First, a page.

The Walking Dead (1936)

THE WALKING DEAD (1936)
Article #142 by Dave Sindelar
Viewing date: 8-5-2001
Posting date: 12-19-2001

A scientist brings back to life a man framed for the murder of a judge. The man has returned to life with the knowledge of the men who framed him, and confronts each one of them, resulting in their accidental deaths.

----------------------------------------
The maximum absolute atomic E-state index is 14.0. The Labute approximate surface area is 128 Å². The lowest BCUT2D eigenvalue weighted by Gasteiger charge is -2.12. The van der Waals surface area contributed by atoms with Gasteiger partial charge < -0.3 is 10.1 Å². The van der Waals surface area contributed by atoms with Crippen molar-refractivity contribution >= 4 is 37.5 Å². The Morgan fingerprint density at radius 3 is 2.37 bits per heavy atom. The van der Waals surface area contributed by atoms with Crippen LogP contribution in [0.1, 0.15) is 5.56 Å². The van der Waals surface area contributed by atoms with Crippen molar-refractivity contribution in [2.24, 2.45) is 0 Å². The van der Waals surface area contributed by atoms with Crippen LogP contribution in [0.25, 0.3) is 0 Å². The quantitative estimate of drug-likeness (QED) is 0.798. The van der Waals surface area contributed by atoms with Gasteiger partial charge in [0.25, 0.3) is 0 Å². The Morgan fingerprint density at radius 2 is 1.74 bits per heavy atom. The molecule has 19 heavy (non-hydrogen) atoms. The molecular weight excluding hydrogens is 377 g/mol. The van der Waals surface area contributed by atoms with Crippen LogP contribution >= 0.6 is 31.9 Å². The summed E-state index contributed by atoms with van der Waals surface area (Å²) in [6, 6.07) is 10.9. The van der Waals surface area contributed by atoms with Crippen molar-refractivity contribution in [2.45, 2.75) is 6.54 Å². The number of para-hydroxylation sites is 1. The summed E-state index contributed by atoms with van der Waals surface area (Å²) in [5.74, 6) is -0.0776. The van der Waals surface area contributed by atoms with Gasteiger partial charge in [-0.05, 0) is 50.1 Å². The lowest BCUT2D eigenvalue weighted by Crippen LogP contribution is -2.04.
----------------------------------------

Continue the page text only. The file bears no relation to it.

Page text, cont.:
This movie had an enormous impact on me when I saw it as a child, and time has not dampened that impact in the least. Though some people may not care for the religious themes in this movie, I think they are what give the movie its power; it’s one of the only movies I’ve seen dealing with the resurrection of the dead that really cares about what the subject experienced during the time he was dead. Karloff is outstanding in this movie, especially after he is resurrected: I love the lost and confused look that goes over his face after each confrontation, as if he himself doesn’t even know what’s going on. I also noticed this time around that before each confrontation, all the friends and protectors of the one he’s going to meet seem to vanish or have unexpected reasons to not hang around, almost as if outside forces are guiding their actions. The scene where Karloff plays the piano while turning his gaze on each of the men who framed him is a classic. It’s a shame this movie has had no official release on VHS or DVD; I consider it a real classic that seems destined to be forgotten.

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